The rise of social enterprise
Transform your business into a profitable powerhouse for the greater global good
Imagine for a moment that you own a coffee shop. As part of your consumer marketing strategy, you source the best beans from around the planet, taking great care to find fair-trade, organically certified varieties. Customers clamor for your coffee as a result and you prosper financially. Yet instead of gauging your success by mere profits or shareholder satisfaction, your primary measure of what makes a blockbuster business is helping the farms that supply your operations halfway around the world. That is your bottom line—the quality of life for those farmers, ensuring they are able to trade in fair-market conditions and can adhere to sustainable, environmentally-friendly growing and harvesting methods. (The bottom line is still your profit. Quality of life for those farmers needs to be tied to a―sustainable business model before it can be tied to sustainable farming.)
The above example, more or less, describes social enterprise:
creating profitable businesses that enhance the quality of life for those in need through conservation and respect for global cultures.
The concept is not entirely new, having been the focus of leadership initiatives from respected universities such as Harvard and Cornell for well over a decade. A growing legion of business luminaries gather at international assemblies such as the Skoll World Forum on Social Entrepreneurship and the Social Enterprise World Forum. Additionally, social entrepreneurs have gained media traction over the last few years, particularly with the advent of microlending and microfinancing in third-world countries through noteworthy lenders including Kiva.org and Grameen Bank.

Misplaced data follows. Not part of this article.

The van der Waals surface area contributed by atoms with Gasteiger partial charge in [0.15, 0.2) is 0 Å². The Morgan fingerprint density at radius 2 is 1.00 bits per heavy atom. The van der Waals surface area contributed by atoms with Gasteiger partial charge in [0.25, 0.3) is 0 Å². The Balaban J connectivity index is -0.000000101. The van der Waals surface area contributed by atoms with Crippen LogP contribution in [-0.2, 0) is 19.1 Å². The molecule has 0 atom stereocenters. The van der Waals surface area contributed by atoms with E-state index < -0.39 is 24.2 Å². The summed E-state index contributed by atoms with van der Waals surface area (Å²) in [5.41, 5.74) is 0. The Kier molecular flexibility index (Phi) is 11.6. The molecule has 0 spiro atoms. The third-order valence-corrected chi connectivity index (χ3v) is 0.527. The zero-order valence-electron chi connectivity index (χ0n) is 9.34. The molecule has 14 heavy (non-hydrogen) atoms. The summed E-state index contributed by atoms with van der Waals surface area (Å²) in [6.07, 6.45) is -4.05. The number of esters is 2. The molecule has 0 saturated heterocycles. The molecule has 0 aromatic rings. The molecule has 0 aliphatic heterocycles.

Social enterprises may collaborate with governments and NGOs alike as well as NPOs/NPGs to establish market presence for certain goods and services. It is important to understand that in most cases, social enterprises are for-profit ventures. Also, what defines such enterprises can vary from market to market depending on regulatory conditions. Furthermore, social entrepreneurs are classified as innovators, able to bring forth creative, inventive and original offerings to market with the intent of reshaping society. How can you become a socially-mined business, or steer into that direction? Here are some questions to ask yourself:
Do I truly have it in me to (re)focus my business on advancing social causes, including the fortitude to overcome hurdles that may lay ahead?
Am I a “change agent” in the real sense of the term, and if so, am I confident that sharing my ideas and innovations will create massive change for the good of the planet?
Can I market my social enterprise in a way that inspires, engages and alters behaviors for the better?
As of March 2016, the “Rock Your Business” ebook is still available for download from the MarketingInProgress.com website.